11. The Mechanic (Michael Winner, 1972)
Another existential hit man film, this one opening with fifteen plus minutes with zero dialogue, and full of feelings of gloom and dread. Charles Bronson is a hit man with a high degree of self-awareness. I couldn’t help but wonder if Tom Cruise’s character in Michael Mann’s “Collateral” (2004) was inspired by this film. Charles Bronson knows who he is, and what he lives and dies by, and in this case, he actually teaches this philosophy to a younger protégé. A nihilistic bleakness runs chillingly throughout this film.
12. The Driver (Walter Hill, 1978)
The film that “Drive” (2011) was based on and probably wished it could be. In this case, the original mysterious driver and thief with no name is played by Ryan O’Neal. If Ryan Gosling’s perpetual blank stare and impersonation of Sly Stallone from “Cobra” (1986) in all of his matchstick in his mouth glory wasn’t enough for you, consider going to the source with this film. Originally intended for Steve McQueen to star in, The Driver’s main characters do not have names. The Driver, The Detective (played by Bruce Dern), The Woman, etc. This film takes picks up the minimalist torch left by Melville and adds the cinematic touch of 70’s action directors such as Sam Peckinpah and William Friedkin. The world is spare, empty, and alienating (clearly a large influence on Michael Mann’s later work). It is a world without meaning except that which The Diver has created for himself.
13. Apocalypse Now (Francis Ford Coppola, 1979)
This masterpiece throws the existential hit man into the puzzle of an absolutely absurd and futile universe is his dark voyage into the self and into the savagery of man. Based on Joseph Conrad’s, Heart of Darkness, Apocalypse Now is a surrealist take of symbolic dark and winding journey into the horrors of war and into the dark side of ourselves. Whenever thinks of a dark journey inward, few other films would first spring to mind. “The horror… the horror… “
14. Stalker (Andrei Tarkovsky, 1979)
As with “Solaris” (1972), Tarkovsky explores existential desires and meaning within the science fiction genre. What matters and makes life worth living? What is reality, and does it matter to define it when one has meaning? There are no answers for our lives, only choices. Solaris is rare combination of beauty within bleakness and a science fiction love story that will leave you with endless questions in your own mind about your own life and existence.
15. Blade Runner (Ridley Scott, 1982)
What is consciousness? What is life? These are the major questions and themes within Ridley Scott’s masterpiece that was thirty years ahead of it’s time, and still mimicked to this day. Artificial life is both venerated as well as feared and disdained (in the case of replicants), but it is self aware and conscious of its own mortality, and fights to survive and to find meaning. “I’ve seen things you people wouldn’t believe. Attack ships on fire off the shoulder of Orion. I watched c-beams glitter in the dark near the Tannhäuser Gate. All those moments will be lost in time, like tears in rain. Time to die.”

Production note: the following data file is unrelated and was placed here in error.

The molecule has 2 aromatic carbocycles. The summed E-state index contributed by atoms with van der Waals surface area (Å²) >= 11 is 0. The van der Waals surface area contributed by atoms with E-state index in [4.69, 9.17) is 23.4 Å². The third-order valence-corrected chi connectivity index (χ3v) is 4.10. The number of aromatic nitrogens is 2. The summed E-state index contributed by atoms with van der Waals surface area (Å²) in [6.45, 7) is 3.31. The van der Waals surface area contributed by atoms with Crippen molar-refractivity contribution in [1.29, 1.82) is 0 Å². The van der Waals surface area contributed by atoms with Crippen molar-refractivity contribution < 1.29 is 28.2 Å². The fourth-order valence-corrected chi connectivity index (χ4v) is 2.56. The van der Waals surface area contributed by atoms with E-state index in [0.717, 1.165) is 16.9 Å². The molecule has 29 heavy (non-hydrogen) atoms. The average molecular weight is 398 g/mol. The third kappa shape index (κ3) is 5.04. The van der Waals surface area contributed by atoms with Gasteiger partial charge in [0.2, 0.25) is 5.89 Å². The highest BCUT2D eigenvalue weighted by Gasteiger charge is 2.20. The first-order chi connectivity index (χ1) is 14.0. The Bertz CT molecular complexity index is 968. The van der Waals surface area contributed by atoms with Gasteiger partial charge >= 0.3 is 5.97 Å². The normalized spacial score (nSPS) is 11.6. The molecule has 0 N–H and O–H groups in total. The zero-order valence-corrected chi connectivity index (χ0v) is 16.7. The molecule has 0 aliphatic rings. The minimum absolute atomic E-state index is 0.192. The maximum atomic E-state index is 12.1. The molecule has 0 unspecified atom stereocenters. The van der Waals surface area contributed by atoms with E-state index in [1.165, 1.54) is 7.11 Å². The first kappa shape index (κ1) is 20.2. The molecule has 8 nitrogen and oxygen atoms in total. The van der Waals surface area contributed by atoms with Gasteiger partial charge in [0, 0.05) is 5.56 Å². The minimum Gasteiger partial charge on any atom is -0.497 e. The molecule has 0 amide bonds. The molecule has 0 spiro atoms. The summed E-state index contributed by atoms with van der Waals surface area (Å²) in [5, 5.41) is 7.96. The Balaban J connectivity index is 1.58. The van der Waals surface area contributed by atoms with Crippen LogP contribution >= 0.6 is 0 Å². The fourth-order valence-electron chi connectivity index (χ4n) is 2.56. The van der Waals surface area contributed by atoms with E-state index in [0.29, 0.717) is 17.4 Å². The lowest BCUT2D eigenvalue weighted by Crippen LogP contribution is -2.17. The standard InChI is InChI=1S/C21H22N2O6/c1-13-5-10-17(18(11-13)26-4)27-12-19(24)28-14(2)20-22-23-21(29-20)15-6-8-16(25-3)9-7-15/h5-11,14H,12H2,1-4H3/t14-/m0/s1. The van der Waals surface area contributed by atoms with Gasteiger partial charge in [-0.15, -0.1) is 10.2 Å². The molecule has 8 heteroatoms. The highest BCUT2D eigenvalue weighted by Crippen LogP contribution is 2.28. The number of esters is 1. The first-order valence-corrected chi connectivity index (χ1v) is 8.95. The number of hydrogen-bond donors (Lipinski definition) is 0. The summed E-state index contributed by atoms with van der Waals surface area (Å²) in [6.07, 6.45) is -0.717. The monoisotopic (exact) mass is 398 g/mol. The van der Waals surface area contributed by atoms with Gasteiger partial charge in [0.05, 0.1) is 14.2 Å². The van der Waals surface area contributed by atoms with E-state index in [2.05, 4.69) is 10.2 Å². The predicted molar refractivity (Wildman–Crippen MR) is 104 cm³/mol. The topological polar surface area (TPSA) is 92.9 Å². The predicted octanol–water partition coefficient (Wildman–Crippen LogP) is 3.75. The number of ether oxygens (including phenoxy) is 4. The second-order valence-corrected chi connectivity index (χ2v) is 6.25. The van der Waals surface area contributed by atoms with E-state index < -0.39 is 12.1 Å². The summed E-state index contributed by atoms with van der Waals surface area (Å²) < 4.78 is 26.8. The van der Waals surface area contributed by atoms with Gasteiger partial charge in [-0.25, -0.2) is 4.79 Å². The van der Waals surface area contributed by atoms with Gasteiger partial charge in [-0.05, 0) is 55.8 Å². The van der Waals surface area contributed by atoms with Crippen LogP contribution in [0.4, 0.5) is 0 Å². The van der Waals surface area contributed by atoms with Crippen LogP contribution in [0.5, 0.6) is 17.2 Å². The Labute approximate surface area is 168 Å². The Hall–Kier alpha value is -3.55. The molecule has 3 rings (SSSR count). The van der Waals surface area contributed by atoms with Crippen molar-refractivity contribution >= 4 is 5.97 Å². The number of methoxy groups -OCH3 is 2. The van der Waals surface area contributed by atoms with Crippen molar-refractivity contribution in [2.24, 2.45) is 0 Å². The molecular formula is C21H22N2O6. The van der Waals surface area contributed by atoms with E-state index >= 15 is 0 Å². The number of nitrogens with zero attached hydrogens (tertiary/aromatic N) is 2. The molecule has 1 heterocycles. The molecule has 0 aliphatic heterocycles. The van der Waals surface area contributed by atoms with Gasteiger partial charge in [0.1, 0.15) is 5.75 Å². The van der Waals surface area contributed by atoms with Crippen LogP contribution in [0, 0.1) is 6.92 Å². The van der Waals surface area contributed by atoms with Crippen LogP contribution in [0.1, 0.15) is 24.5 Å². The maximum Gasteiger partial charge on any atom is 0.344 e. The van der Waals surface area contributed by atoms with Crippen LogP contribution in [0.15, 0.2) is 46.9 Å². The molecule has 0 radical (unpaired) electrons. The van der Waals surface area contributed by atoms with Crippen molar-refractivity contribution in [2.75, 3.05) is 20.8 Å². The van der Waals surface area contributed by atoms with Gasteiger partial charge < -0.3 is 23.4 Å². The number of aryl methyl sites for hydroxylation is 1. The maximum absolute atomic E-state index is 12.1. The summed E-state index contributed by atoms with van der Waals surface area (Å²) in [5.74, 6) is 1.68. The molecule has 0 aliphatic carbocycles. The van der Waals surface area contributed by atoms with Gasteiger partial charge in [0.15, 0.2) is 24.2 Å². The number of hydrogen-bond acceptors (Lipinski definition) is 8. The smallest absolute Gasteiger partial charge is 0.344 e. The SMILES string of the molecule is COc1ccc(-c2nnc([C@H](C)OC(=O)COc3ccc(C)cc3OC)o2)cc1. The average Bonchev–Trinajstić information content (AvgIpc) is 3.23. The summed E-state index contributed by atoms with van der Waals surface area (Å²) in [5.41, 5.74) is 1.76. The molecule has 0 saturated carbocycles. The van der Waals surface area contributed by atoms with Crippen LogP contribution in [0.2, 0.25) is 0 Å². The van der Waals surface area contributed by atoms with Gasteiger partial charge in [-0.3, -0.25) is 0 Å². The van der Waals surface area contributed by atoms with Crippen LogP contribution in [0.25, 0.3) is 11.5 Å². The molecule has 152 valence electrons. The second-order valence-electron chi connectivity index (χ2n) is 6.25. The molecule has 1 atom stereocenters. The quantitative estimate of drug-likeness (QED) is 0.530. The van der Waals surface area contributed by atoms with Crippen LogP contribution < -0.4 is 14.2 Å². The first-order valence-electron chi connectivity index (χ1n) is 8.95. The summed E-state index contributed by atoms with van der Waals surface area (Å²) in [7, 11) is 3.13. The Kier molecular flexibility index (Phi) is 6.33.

16. The Thin Red Line (Terrence Malick, 1998)
Like most Terrence Malick films, this one should be experienced and allowed to flow over you more than simply being viewed, and the flow in this case, will be full of existential questioning about man, nature, who we are, and how we fit into this nature that we are a part of, and our war against ourselves and acceptance of who we are. It’s an elusive and internally probing visual poem.
17. Fight Club (David Fincher, 1999)
Perhaps the ultimate and one of the most successful postmodern existentialist films. Fight Club explores our meaningless, conformist, and robotic corporate/consumer driven society with a struggle to regain masculinity and selfhood. There are few times when major Hollywood films strike a political, artistic, and box office chord all at once, but this film did it, and it forced a generation look within, even if just for a brief moment.
18. The Straight Story (David Lynch, 1999)
One of David Lynch’s best films was also his most unique. It is a beautiful and understated search for self and examination of mortality. Richard Farnsworth stars, and was in the final stages of terminal bone cancer himself while shooting this film. There is a particularly moving scene when two aging veteran open up to each other about their experiences in war. Sadness and beauty often ride a fine line, and they are ridden in this film slowly and eloquently.
19. Broken Flowers (Jim Jarmusch, 2005)
Jim Jarmusch explores this theme often, and some might argue that his film “Dead Man” (1995) might be a be a more obvious choice for this list, but this film explores lonely alienation and desperation that comes as a result of not making any choices in an absurd existence. It’s essentially a road movie/comedy, but one that shows us a man (played by Bill Murray) who decides to embrace this reality and consciously move within it, and thus gains some meaning.
20. No Country for Old Men (The Coen Brothers, 2007)
We consider this a flawless film. The Joel and Ethan Coen almost never make a film without some existential ideas, and some more than others. “A Serious Man” (2009) being one example, and always with a good dose of pitch black humor. Death and the idea of chance loom large over this bleak Texas landscape created by Cormac McCarthy, and there is no justice in the world futility patrolled by Tommy Lee Jones’ Texas sheriff. There is only the inevitable.
Author Bio: Cameron McHarg is a graduate of Art Center College of Design, he lives and works as an actor and director in Los Angeles. You can Follow @cammcharg and check out his website at www.cam-mcharg.com.